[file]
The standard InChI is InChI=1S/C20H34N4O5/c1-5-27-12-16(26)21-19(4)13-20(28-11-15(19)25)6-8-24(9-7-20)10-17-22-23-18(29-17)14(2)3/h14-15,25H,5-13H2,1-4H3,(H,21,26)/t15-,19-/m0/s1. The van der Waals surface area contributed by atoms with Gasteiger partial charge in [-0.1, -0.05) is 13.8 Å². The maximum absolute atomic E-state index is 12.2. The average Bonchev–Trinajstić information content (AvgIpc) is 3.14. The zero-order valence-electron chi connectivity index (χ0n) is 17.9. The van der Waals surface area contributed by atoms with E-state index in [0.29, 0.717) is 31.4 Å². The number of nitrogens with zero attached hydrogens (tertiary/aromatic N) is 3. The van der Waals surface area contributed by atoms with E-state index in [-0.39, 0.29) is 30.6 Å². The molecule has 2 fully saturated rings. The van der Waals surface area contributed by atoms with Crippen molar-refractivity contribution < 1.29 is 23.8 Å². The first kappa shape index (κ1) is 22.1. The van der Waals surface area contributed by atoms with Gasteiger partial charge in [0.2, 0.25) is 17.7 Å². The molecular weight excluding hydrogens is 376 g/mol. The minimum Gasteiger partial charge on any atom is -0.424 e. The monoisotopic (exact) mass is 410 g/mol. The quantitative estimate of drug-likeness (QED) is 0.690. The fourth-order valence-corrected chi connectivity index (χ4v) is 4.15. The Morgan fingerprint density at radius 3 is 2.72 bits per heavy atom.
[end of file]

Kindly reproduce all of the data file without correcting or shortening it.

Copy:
The standard InChI is InChI=1S/C20H34N4O5/c1-5-27-12-16(26)21-19(4)13-20(28-11-15(19)25)6-8-24(9-7-20)10-17-22-23-18(29-17)14(2)3/h14-15,25H,5-13H2,1-4H3,(H,21,26)/t15-,19-/m0/s1. The van der Waals surface area contributed by atoms with Gasteiger partial charge in [-0.1, -0.05) is 13.8 Å². The maximum absolute atomic E-state index is 12.2. The average Bonchev–Trinajstić information content (AvgIpc) is 3.14. The zero-order valence-electron chi connectivity index (χ0n) is 17.9. The van der Waals surface area contributed by atoms with E-state index in [0.29, 0.717) is 31.4 Å². The number of nitrogens with zero attached hydrogens (tertiary/aromatic N) is 3. The van der Waals surface area contributed by atoms with E-state index in [-0.39, 0.29) is 30.6 Å². The molecule has 2 fully saturated rings. The van der Waals surface area contributed by atoms with Crippen molar-refractivity contribution < 1.29 is 23.8 Å². The first kappa shape index (κ1) is 22.1. The van der Waals surface area contributed by atoms with Gasteiger partial charge in [0.2, 0.25) is 17.7 Å². The molecular weight excluding hydrogens is 376 g/mol. The minimum Gasteiger partial charge on any atom is -0.424 e. The monoisotopic (exact) mass is 410 g/mol. The quantitative estimate of drug-likeness (QED) is 0.690. The fourth-order valence-corrected chi connectivity index (χ4v) is 4.15. The Morgan fingerprint density at radius 3 is 2.72 bits per heavy atom.